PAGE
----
Tuesday, October 27, 2020

Geology of the National Parks in Pictures - Indiana Dunes National Park

 My next post about the Geology of the National Parks Through Pictures is a park we visited back in 2008 on our move out to Utah from New York. It was actually the only park we hit up on the trip out.

You can find more Geology of the National Parks Through Pictures as well as my Geological State Symbols Across America series at my website Dinojim.com.


We had initially visited this park when it was still Indiana Dunes National Seashore. And since we had the dogs with us while we were moving across country we were limited on where we could go. But this seemed like a nice park to let them get out and run around for a bit. At the time I wasn't also taking geologically themed photos, so these are what I have. 

Walking down to the lakeshore. Indiana Dunes sits at the southern extent of Lake Michigan, the third largest Great Lake, and the sixth largest lake in the world. Lake Michigan and the surrounding landscape was a product of glaciation. Glaciers are like giant bulldozers made of ice and snow. During the last Ice Age, over 10,000 years ago, glaciers had come through and plowed out the basin in which Lake Michigan now sits. Eventually the weather got too warm for the glaciers and they started to melt. At that point, the glaciers start acting like conveyor belts, transporting rocks, soil, sand, boulders, and anything else that gets in their way to the end point of the glacier. Here all that debris gets dumped into one giant pile known as a moraine. The material within the pile is called till and is composed of all the glacial debris with a large amount of clay produced by the grinding action of the glacier. Towards the end of the Ice Age, as the glaciers started to retreat, they formed a moraine near the southern tip of Lake Michigan called the Valparaiso Moraine. Before there was Lake Michigan though, there was another lake. Lake Michigan formed from glacial Lake Chicago, a lake roughly the same shape as Lake Michigan but the water level was much higher. Lake Chicago formed about 12,000 years ago and was dammed to the south by the Valparaiso Moraine along the northern edge of Indiana. 

As Lake Chicago slowly dwindled down to the present day Lake Michigan about 2,000 years ago, several lakeshore benches were cut into the moraine at different elevations. The present lake level is at 580 feet above sea level, while there are lakeshore terraces located at 605, 620, and 640 feet above sea level. Much of the sand that forms Indiana Dunes comes from reworking of the Valparaiso Moraine. Walking towards the shore you come across this large flat area before descending abruptly to the beach. This large flat area is the last lake level of Lake Chicago before it lowered to the present day Lake Michigan levels. This is the 605 feet above sea level beach terrace known as the Tolleston stage. The Tolleston stage of Lake Chicago lasted from 8,000 to about 2,000 years ago.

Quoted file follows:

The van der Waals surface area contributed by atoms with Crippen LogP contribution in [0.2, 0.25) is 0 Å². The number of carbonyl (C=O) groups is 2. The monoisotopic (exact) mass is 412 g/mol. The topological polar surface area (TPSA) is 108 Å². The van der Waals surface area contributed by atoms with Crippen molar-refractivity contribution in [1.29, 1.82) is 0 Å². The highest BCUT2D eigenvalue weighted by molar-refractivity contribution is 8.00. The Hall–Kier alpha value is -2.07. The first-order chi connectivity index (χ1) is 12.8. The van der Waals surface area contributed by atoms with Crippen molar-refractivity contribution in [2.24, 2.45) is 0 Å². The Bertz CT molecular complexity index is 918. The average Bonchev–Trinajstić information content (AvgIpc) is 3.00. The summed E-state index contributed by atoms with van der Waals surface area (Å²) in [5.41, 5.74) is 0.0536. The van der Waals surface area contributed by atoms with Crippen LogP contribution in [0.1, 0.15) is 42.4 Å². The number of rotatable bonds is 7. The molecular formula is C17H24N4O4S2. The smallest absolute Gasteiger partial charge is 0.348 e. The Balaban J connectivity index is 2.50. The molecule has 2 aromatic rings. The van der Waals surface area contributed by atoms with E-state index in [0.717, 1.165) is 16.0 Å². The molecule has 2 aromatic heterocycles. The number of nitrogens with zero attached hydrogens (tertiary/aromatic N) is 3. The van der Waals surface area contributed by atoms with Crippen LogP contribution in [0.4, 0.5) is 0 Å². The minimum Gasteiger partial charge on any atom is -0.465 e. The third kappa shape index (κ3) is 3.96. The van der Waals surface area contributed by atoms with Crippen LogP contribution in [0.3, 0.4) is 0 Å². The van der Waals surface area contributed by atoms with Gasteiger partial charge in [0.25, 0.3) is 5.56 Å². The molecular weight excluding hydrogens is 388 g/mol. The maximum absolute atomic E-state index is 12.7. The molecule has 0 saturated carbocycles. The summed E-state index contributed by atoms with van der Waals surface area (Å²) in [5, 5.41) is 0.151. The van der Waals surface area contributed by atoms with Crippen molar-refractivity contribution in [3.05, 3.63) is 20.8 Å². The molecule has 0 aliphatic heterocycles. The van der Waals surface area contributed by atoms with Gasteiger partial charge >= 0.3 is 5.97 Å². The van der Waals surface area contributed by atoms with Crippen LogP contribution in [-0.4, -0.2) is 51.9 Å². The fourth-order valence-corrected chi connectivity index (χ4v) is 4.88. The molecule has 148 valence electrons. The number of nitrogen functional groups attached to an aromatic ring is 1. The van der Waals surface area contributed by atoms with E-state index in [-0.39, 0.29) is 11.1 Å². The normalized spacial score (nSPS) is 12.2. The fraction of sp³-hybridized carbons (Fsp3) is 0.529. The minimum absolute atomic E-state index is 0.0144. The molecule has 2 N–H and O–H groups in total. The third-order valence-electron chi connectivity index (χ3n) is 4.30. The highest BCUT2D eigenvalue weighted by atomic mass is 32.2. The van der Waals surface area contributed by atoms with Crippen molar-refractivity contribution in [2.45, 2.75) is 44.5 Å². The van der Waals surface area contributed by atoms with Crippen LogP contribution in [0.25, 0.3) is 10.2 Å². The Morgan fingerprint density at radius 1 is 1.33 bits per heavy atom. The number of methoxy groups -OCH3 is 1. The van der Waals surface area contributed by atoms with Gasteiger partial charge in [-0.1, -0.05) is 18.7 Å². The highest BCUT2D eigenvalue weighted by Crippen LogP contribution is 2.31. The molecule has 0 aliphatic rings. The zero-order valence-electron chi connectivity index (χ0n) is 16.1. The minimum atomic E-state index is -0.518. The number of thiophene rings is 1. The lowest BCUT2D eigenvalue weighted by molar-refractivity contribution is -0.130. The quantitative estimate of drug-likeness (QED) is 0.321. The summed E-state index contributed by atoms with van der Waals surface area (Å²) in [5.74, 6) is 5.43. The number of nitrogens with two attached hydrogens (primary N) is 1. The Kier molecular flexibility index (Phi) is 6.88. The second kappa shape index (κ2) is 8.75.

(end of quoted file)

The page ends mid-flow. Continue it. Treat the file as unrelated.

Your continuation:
We are getting excited for our beach trip, looking out from the edge of the Tolleston stage terrace.

On the slope down from the Tolleston stage terrace to the modern day Lake Michigan. The sand dunes built up over time along all the stages of Lake Chicago as well as the modern day Lake Michigan. The sand, much of it reworked glacial deposits, are moved about the shore by a couple of processes. Winds are able to pick up the sand and blow them across the beach surface to accumulate behind the beach, also known as the foredunes. The foredunes are just above high tide levels of the water that would erode away much of the sand accumulation. Longshore currents also move sand along the beach. The longshore currents are currents that move parallel to the shore. These currents travel east to west and carry sand deposited from up-current river deltas and replenish any sand lost during the year from storm activities or other natural erosional events. 

One of the major features of dunes that prevents them from continually being destroyed during storms and high winds are the grasses that grow on them. These fast growing grasses act as anchors as well as wind baffles that end up not only preventing sand from being blow away but actively promote dune growth. The baffle slows the wind down, causing whatever sand the wind is carrying to drop out. 

Here, with a view along the lakeshore itself, you can see the foreshore dunes off to the left with their rather significant slope up to the lake terraces. You can also see the disparate sizes of the sediment along the foreshore of the beach. Here the larger sized sediment is located along the water-beach interface, This is because the finer sand size particles are either blown further up-beach or carried back out into the lake by larger waves. 

You can see the rather course sediment along the shoreline pretty well here. Much of this coarser sediment would have been brought here with the glaciers from further up north, mostly from Canada. Then the sediment would have been reworked by stream and lake water erosion over the last 12,000 years.


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